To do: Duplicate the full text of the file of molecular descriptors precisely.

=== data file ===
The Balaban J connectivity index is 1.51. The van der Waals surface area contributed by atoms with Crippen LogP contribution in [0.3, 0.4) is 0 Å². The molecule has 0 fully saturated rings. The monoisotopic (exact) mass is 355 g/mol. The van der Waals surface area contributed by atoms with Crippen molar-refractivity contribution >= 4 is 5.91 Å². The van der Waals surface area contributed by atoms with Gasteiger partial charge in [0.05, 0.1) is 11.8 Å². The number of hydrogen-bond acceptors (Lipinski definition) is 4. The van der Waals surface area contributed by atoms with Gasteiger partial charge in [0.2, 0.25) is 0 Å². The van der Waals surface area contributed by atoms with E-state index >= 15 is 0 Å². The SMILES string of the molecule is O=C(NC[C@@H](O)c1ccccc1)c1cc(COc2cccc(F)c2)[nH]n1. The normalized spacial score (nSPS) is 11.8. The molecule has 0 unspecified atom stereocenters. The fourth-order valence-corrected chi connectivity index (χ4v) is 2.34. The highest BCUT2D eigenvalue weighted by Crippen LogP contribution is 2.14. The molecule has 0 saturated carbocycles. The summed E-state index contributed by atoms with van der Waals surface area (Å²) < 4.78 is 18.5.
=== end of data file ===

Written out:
The Balaban J connectivity index is 1.51. The van der Waals surface area contributed by atoms with Crippen LogP contribution in [0.3, 0.4) is 0 Å². The molecule has 0 fully saturated rings. The monoisotopic (exact) mass is 355 g/mol. The van der Waals surface area contributed by atoms with Crippen molar-refractivity contribution >= 4 is 5.91 Å². The van der Waals surface area contributed by atoms with Gasteiger partial charge in [0.05, 0.1) is 11.8 Å². The number of hydrogen-bond acceptors (Lipinski definition) is 4. The van der Waals surface area contributed by atoms with Gasteiger partial charge in [0.2, 0.25) is 0 Å². The van der Waals surface area contributed by atoms with E-state index >= 15 is 0 Å². The SMILES string of the molecule is O=C(NC[C@@H](O)c1ccccc1)c1cc(COc2cccc(F)c2)[nH]n1. The normalized spacial score (nSPS) is 11.8. The molecule has 0 unspecified atom stereocenters. The fourth-order valence-corrected chi connectivity index (χ4v) is 2.34. The highest BCUT2D eigenvalue weighted by Crippen LogP contribution is 2.14. The molecule has 0 saturated carbocycles. The summed E-state index contributed by atoms with van der Waals surface area (Å²) < 4.78 is 18.5.